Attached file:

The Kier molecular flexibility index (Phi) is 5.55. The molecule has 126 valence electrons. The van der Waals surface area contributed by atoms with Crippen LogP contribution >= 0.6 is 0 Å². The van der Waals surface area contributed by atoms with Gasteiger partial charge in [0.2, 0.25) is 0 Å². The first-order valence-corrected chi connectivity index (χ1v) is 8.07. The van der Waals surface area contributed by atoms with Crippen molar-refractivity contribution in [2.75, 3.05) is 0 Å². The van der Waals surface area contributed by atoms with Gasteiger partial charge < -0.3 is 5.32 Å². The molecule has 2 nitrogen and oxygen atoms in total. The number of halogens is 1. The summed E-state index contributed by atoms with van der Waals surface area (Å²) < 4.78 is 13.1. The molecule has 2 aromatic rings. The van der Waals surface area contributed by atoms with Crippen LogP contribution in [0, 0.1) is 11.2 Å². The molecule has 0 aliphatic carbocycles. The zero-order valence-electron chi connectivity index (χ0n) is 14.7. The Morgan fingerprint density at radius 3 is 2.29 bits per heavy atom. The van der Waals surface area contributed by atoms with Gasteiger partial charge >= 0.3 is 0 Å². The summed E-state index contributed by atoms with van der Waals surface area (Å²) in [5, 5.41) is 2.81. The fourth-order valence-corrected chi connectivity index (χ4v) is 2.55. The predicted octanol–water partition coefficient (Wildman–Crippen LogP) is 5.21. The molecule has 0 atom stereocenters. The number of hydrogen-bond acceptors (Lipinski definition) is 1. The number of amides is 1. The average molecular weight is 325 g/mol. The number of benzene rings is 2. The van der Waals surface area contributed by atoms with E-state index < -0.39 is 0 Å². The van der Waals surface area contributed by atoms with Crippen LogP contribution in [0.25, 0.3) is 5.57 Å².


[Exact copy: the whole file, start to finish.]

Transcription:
The Kier molecular flexibility index (Phi) is 5.55. The molecule has 126 valence electrons. The van der Waals surface area contributed by atoms with Crippen LogP contribution >= 0.6 is 0 Å². The van der Waals surface area contributed by atoms with Gasteiger partial charge in [0.2, 0.25) is 0 Å². The first-order valence-corrected chi connectivity index (χ1v) is 8.07. The van der Waals surface area contributed by atoms with Crippen molar-refractivity contribution in [2.75, 3.05) is 0 Å². The van der Waals surface area contributed by atoms with Gasteiger partial charge < -0.3 is 5.32 Å². The molecule has 2 nitrogen and oxygen atoms in total. The number of halogens is 1. The summed E-state index contributed by atoms with van der Waals surface area (Å²) < 4.78 is 13.1. The molecule has 2 aromatic rings. The van der Waals surface area contributed by atoms with Crippen LogP contribution in [0, 0.1) is 11.2 Å². The molecule has 0 aliphatic carbocycles. The zero-order valence-electron chi connectivity index (χ0n) is 14.7. The Morgan fingerprint density at radius 3 is 2.29 bits per heavy atom. The van der Waals surface area contributed by atoms with Gasteiger partial charge >= 0.3 is 0 Å². The summed E-state index contributed by atoms with van der Waals surface area (Å²) in [5, 5.41) is 2.81. The fourth-order valence-corrected chi connectivity index (χ4v) is 2.55. The predicted octanol–water partition coefficient (Wildman–Crippen LogP) is 5.21. The molecule has 0 atom stereocenters. The number of hydrogen-bond acceptors (Lipinski definition) is 1. The number of amides is 1. The average molecular weight is 325 g/mol. The number of benzene rings is 2. The van der Waals surface area contributed by atoms with E-state index < -0.39 is 0 Å². The van der Waals surface area contributed by atoms with Crippen LogP contribution in [0.25, 0.3) is 5.57 Å².